John Dewey, Liang Shuming, and China's Education Reform

John Dewey, Liang Shuming, and China's Education Reform : Cultivating Individuality

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This book addresses an often-ignored theme in the mission of the current Chinese education reform: cultivating students' individuality as a foundation of learning. Moreover, it tries to revive the Confucian tradition of self-cultivation while building a connection with the western idea of individuality to provide a meaningful resource for the current reform of Chinese more

Product details

  • Hardback | 192 pages
  • 166.9 x 231.9 x 28.2mm | 716.67g
  • Lexington Books
  • Lanham, MD, United States
  • English
  • New.
  • 0739147927
  • 9780739147924
  • 2,109,813

Review quote

This book combines a succinct philosophical stance with practical implications to address China's modern transition and education reform. The author is driven by a quest for inclusive individuality amidst far-reaching social changes. Readers are invited to engage in the dialogue with Dewey, Liang and the author to consider the tensions between Confucian tradition and westernization, and between individualism and community living. As I read the book I was captivated by the author's passionate quest, beginning with the discovery of an absence of the self in her own schooling despite her having met all the demands for high achievement. Despite the speed of social, economic, and cultural changes being widely felt, this book has made a valuable contribution to understanding ongoing continuities...[T]he author presents a salient thesis to highlight the critical difference between a self conducted process of being transformed and a self-transformation process...While the book has opened up many avenues for meaningful intellectual and practical journeying, the conclusion has come back to the vision for China's education reform with a clear critique of the dominant social culture of exclusive success, which undoubtedly carries global significance for the moral development of all educators in our global village. Frontiers of Education in China In 1899 John Dewey declared, 'It is radical conditions which have changed, and only an equally radical change in education suffices.' In this insightful, poignant, and important new book Huajun Zhang responds to Dewey's call in the context of her own radically changing Chinese society, eschewing both the mindless conformity to tradition or the uncritical embrace of the new so common in contemporary educational discourse in favor of a synthesis that might rescue and sustain the continuity of the self in the midst of rapid and profound social change. This is comparative philosophy of education at its finest. -- Jeff Milligan, Florida State University This vivid narrative draws on core ideas from John Dewey and Liang Shuming, China's last Confucian, to develop the concept of an inclusive individuality that can root the self at a time of rapid social change across our globe. Zhang provides a bridge between the educational worlds of China and North America, highlighting profound lessons that can be learned from each side in a dialogue across civilizations. It is an essential read for all those who wish to understand an emerging China. -- Ruth Hayhoe Ph.D, Professor, Ontario Institute for Studies in Education, University of Toronto This is a unique and timely book about Chinese education, and about education overall. In the drive for competitive edge and "success" in the material world, the true purpose of education, and the true purpose of our living a life, is lost. Education should help us realize who we are, in terms of our authentic unique self, and also in terms of our larger inclusive social self. This process involves intelligence, inner struggles, self-enlightenment, and new pedagogical strategies. This book helps us to ponder educational reforms in China, but also other challenges in education throughout the world. The dialogue between John Dewey and Liang Shuming shows that cultivating our individuality involves many layers: the inner and outer, self and selfless, and self-transformation and social transformation are intricately intertwined. -- Jin Ling, University of Marylandshow more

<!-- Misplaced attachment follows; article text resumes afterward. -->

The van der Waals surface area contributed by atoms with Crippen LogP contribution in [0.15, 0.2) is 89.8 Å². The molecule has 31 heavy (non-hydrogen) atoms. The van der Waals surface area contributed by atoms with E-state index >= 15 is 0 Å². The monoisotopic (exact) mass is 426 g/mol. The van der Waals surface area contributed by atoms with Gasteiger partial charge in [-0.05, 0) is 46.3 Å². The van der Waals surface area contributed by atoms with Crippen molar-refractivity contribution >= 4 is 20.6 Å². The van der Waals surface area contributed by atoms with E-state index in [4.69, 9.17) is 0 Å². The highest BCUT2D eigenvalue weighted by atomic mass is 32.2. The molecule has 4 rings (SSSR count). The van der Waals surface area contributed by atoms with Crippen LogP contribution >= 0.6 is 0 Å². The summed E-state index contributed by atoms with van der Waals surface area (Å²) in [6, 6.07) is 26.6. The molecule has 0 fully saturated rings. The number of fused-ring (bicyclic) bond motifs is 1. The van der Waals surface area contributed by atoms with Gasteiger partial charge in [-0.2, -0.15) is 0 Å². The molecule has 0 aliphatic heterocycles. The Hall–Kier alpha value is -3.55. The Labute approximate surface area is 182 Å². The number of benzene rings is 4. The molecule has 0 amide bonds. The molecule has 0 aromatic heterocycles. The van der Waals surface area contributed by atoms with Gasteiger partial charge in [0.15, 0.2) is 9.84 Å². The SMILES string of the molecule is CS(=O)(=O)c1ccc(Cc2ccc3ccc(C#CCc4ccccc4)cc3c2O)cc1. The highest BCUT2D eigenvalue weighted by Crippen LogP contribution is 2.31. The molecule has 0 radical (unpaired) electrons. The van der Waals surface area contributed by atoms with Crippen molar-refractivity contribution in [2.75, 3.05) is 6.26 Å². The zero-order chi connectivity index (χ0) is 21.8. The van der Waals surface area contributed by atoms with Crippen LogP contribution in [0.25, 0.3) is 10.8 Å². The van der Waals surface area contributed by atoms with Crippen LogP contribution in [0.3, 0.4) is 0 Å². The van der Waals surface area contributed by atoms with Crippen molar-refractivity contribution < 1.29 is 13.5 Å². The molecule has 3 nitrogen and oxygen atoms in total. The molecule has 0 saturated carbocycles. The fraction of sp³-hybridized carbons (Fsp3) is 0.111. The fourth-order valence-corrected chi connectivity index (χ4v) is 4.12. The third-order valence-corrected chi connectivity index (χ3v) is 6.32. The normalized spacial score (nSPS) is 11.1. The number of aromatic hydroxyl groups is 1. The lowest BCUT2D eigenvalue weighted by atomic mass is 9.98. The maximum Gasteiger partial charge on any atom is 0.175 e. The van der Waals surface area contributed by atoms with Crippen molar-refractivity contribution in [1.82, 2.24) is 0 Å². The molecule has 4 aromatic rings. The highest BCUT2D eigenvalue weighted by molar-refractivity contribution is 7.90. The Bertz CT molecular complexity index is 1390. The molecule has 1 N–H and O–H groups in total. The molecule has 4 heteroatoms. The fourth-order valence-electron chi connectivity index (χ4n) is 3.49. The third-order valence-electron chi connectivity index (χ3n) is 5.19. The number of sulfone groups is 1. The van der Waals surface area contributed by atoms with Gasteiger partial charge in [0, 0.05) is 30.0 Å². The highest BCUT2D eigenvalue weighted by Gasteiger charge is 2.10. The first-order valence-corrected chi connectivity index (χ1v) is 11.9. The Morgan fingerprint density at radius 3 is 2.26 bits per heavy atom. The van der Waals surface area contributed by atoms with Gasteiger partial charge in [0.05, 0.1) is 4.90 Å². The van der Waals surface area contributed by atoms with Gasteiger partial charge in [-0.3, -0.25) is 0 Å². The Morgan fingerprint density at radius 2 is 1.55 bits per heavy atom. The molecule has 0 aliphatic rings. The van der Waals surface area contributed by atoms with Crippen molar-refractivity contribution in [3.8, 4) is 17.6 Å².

About Huajun Zhang

Huajun Zhang got her PhD in education at Florida State University. She is currently an assistant professor at the Faculty of Education, Beijing Normal University. She commits herself to educating thoughtful teachers through her teaching and research. She is also working on the practice of philosophy in teacher education more

Table of contents

Introduction Chapter 1: Individuality in the Rapidly Changing Chinese Society Chapter 2: The Conception of Individuality in Chinese History: Exploring the Ideal Person for a Modern Society Chapter 3: Initiating a Dialogue with John Dewey and Liang Shuming on Individuality Chapter 4: Cultivating Individuality: A Dialogue with John Dewey and Liang Shuming Chapter 5: Cultivating a Unique but Inclusive Individuality Chapter 6: Cultivating Individuality: Narrative as Pedagogy Chapter 7: Cultivating Individuality: A Vision for China's Education Reformshow more